Posted by tm3497 on March 10, 2010
I have recently been enjoying the outdoors for the first time in my life starting last Fall semester. Before, growing up with a single mom from a different country and living in the city never afforded me the opportunity to venture out. In my adventures, I first visited Lost Maples where I did very light backpacking. I then went out to West Texas to go caving. I was so hooked to how being outdoors made me feel that I immediately signed up for a week long trip back packing through rought desert terrain at Big Bend State Park in west Texas.
During these trips I had no distinction between those who were “outdoorsy”–I didn’t even have a personal perception of nature in either the classical or romantic sense. However, after learning about these different views and reflecting back on my experiences I found myself enthralled by nature similarly to that of the romantic’s relationship with nature.
I was captivated by the essense of its natural beauty untouched by man. So often in the city, I was bombarded with no understanding of the world without man, but these trips soon reorganized my molecules, so to speak. Like the romantic, I contrasted my experiences with the profanity of the city with that of the purity of nature. There was a universal sense of the origin of all of mankind, that we weren’t so divided as society would have us to believe.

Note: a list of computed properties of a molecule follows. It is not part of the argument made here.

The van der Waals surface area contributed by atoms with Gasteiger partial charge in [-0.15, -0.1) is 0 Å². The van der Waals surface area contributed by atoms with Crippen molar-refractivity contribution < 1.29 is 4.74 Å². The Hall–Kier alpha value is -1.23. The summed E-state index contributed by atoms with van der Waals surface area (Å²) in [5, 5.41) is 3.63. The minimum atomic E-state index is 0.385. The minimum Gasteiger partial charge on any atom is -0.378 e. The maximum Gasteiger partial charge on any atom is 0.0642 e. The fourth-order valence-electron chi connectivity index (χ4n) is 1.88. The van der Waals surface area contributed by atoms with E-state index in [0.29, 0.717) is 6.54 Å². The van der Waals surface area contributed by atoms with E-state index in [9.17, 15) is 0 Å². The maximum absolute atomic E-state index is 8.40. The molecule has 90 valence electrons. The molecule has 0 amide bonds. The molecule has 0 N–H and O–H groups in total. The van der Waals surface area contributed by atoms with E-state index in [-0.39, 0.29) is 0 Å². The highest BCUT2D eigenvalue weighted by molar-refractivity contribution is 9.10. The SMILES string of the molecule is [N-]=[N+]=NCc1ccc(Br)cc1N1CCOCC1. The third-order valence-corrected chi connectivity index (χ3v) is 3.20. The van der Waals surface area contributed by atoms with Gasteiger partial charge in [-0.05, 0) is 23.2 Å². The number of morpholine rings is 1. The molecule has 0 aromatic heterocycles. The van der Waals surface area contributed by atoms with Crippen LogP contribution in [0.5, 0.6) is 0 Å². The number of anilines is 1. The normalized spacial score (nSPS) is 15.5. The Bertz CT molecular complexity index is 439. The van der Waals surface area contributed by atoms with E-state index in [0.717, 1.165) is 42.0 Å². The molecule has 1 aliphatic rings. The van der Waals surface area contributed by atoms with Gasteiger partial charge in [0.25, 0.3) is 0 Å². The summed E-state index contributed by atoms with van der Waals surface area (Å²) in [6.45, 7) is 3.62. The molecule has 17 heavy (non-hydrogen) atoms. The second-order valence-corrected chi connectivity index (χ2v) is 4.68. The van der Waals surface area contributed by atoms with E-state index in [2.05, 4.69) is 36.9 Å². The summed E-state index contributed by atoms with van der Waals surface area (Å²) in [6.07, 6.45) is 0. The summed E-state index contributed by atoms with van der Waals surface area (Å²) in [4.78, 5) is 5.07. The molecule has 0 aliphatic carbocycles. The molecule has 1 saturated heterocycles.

At times, when it was completely dark, I thought I would be scared of the wilderness. My first time leaving the campsite in the middle of the night to do my business was an exhilarating experience. I was initially scared, staring into the depths of the night, but as I ventured out, surprisingly, I felt overwhelmingly safe. I was relieved of the anxieties that the city had cast on me. Though there was the reasonable fear of dangerous wildlife, I felt I could hear anything and everything, and that the complete isolation was the safest place on earth.
Through this experience I found the “individual salvation” that exposed the repressed elements of my mind.